A recent report from the Canadian Imperial Bank of Commerce (CIBC) reveals that 20% of its mortgage holders are facing financial strain as they struggle to pay off their loans amidst rising interest rates. This data is concerning as it represents $52 billion worth of mortgages from the bank’s $263 billion residential loan portfolio.
CIBC has allowed borrowers to extend the time it takes to pay off their loans, also known as the amortization period, and add unpaid interest onto their original loan or principal. This strategy has led to a situation where borrowers are negatively amortizing, meaning that the unpaid interest is added to the mortgage principal and the borrower’s loan balance grows.
The report from CIBC also highlights the growing risk borrowers face when it comes time to renew their mortgages, and their amortization periods are required to shrink back to the lengths of time specified in the original contracts. At that point, borrowers will face much higher monthly payments.
According to Mike Rizvanovic, a financial services analyst with investment bank KBW, “It’s absolutely a sign of stress to come. It’s just the stress isn’t here yet.”
CIBC and most of the other big Canadian banks offer variable-rate mortgages that have fixed monthly payments. That means when interest rates increase, more of the borrower’s fixed monthly payment is used to cover the interest expense. The borrowers’ payments remain steady because their amortization periods are automatically extended.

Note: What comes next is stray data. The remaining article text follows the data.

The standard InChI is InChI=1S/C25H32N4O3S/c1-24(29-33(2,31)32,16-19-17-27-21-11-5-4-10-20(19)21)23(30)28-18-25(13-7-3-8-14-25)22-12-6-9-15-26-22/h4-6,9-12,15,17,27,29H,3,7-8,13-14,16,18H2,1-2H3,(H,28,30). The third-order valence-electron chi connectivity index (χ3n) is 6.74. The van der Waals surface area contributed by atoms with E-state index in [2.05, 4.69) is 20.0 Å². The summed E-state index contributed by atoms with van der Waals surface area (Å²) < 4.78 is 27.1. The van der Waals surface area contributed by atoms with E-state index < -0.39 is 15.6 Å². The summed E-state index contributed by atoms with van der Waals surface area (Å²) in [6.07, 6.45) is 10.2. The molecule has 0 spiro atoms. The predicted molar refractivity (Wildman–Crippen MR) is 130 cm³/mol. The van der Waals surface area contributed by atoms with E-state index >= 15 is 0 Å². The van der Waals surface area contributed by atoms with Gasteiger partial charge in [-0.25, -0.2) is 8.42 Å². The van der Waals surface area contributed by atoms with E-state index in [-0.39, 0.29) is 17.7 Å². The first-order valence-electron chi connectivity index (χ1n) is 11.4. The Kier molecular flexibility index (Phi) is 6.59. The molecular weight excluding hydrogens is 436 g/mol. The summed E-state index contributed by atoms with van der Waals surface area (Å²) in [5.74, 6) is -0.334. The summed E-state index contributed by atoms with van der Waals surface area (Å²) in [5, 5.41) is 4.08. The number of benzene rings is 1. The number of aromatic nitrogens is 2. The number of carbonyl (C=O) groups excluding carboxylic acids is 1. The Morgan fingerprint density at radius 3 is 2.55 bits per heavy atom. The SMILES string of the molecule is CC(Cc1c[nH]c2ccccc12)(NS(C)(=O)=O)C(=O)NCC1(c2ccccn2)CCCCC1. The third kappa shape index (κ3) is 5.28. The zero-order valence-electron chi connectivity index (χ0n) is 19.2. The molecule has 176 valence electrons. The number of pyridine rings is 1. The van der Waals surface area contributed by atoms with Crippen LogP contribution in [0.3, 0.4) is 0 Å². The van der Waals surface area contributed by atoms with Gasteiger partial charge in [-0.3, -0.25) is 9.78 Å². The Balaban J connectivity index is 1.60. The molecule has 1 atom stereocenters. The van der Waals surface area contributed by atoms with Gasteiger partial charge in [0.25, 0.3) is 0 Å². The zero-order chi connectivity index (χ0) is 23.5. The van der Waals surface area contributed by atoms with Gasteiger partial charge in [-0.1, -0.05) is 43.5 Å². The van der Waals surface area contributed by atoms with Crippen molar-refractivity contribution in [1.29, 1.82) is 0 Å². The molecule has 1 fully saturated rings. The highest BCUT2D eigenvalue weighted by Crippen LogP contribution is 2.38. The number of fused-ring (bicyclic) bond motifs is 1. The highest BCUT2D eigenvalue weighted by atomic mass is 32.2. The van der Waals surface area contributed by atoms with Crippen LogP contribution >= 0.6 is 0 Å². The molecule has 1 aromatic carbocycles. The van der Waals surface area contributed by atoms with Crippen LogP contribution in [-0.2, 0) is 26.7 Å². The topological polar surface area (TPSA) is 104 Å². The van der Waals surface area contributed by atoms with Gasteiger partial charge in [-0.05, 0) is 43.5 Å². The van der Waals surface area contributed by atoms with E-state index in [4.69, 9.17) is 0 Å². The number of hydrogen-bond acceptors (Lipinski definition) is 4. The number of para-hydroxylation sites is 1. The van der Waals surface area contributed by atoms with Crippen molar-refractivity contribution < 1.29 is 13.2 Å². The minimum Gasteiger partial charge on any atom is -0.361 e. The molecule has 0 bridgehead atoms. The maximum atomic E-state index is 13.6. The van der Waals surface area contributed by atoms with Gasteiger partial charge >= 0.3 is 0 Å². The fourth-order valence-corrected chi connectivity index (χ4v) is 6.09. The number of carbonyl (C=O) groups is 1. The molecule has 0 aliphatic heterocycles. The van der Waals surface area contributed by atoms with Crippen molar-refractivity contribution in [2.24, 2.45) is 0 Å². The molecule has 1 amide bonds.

However, CIBC’s variable-rate product allows borrowers to go past the trigger rate and stick with payments that don’t cover the full amount of the interest owed, up to a certain threshold. The unpaid portion of the interest is deferred and added to the mortgage principal, leading to negative amortization.
It remains to be seen whether borrowers with negative amortizations will be able to handle the higher mortgage payments at renewal time. CIBC has stated that it only sees a small portion, less than $20 million, of mortgage balances with clients at higher risk from a credit perspective.
The Bank of Montreal and Toronto-Dominion Bank offer similar products that allow mortgages to negatively amortize. However, they did not provide any disclosure on the share of borrowers with a negative amortization.
The full impact of higher mortgage rates will be reflected on renewal, according to Nigel D’Souza, a financial services analyst with Veritas Investment Research. Currently, the Bank of Canada’s benchmark interest rate is 4.5%, compared to 0.25% a year ago.
In conclusion, the report from CIBC highlights the financial duress that many homeowners are experiencing due to the jump in interest rates. With the growing risk that borrowers face when it comes time to renew their mortgages, it is essential to closely monitor the situation and take proactive measures to avoid further financial strain.